Animalia

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Introduction

Animalia is the name of the animal kingdom in standard taxonomy, coming directly from the Latin animalis, which in turn comes from anima. Also the title of a book by Graeme Base full of illustration and aliteration: see Graeme Base/Animalia.


Development and evolution

Animals are eukaryotes, and diverged from the same group of flagellate protozoa that gave rise to the fungi and choanoflagellates. The last are especially close relatives, with collared cells appearing only among them, the sponges, and rarely in certain other animal forms. In all these groups motile cells have a single posterior flagellum with similar ultrastructure.

Adult animals are typically diploids, producing small motile sperm and large non-motile eggs. In all forms the fertilized zygote intiallvy divides to form a hollow sphere called a blastula. This then undergoes rearrangement and differentiation. Blastulae are probably representative of the sort of colonies animals evolved from; similar forms occur among other flagellates, e.g. Volvox. However none of these other groups really ever progressed further, and large multicellular forms tend to develop by progressive growth instead.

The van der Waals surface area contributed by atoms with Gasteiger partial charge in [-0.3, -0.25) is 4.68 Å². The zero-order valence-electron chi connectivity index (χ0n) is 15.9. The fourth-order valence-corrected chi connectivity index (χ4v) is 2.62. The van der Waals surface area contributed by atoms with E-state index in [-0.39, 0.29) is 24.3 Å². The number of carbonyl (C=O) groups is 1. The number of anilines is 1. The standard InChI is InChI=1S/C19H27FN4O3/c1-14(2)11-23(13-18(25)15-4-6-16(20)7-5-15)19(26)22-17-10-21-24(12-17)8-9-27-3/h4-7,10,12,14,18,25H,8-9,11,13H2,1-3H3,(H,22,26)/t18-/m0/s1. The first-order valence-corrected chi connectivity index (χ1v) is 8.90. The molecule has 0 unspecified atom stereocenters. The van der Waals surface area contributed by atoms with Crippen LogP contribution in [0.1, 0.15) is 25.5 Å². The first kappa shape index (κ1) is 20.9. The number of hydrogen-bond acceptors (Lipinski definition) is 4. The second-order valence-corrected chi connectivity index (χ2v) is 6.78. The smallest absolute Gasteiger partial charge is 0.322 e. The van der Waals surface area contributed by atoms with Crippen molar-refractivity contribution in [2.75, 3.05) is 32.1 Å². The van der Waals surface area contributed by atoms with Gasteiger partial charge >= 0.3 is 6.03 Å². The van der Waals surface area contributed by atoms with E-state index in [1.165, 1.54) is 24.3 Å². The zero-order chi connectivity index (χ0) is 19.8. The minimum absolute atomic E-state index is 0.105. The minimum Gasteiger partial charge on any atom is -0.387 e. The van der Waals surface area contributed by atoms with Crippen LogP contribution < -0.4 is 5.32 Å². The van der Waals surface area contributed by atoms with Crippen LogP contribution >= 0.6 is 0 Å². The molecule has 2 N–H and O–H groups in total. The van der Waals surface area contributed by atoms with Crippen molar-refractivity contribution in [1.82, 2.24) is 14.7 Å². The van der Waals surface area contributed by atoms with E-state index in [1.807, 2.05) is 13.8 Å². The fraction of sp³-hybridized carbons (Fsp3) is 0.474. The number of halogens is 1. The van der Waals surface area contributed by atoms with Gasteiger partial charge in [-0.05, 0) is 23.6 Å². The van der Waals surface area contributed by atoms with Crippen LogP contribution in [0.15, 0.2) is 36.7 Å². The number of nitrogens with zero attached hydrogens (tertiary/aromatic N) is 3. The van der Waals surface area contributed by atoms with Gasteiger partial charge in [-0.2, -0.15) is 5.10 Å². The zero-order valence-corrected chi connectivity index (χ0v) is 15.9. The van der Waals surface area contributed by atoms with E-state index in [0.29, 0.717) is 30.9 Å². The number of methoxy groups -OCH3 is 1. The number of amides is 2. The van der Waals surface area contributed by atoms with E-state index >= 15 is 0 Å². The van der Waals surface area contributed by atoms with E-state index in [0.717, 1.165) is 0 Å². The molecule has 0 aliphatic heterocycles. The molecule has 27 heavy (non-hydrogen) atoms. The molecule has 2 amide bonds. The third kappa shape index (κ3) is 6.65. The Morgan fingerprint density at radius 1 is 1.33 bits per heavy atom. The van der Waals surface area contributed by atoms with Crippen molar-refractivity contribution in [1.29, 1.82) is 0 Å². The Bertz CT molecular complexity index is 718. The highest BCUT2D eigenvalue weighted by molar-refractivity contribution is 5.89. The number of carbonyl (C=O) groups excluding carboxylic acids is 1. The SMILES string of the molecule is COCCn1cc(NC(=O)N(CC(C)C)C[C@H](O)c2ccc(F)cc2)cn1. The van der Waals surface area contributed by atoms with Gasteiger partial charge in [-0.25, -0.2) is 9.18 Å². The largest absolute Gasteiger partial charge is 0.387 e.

What makes animals different? The answer lies in the way the cells are held together. Instead of being simply stuck together or held in place by thick walls, animal cells are linked by septate junctions, composed mainly of elastic proteins - collagen is characteristic - that make up the extracellular matrix. Sometimes this is calcified to form shells, bones, or spicules, but otherwise it's fairly flexible and can serve as a framework, upon which cells can move about and be reorganized.

The first forms that might represent animals appear in the fossil record around the end of the Precambrian. These are called Vendian Biota and are exceedingly difficult to relate to later forms. Other than them, virtually every phylum makes a more or less simultaneous appearance during the Cambrian. This massive adaptive radiation may have come about because of climate change or a simple genetic innovation, and is so sudden that it is usually called the cambrian explosion.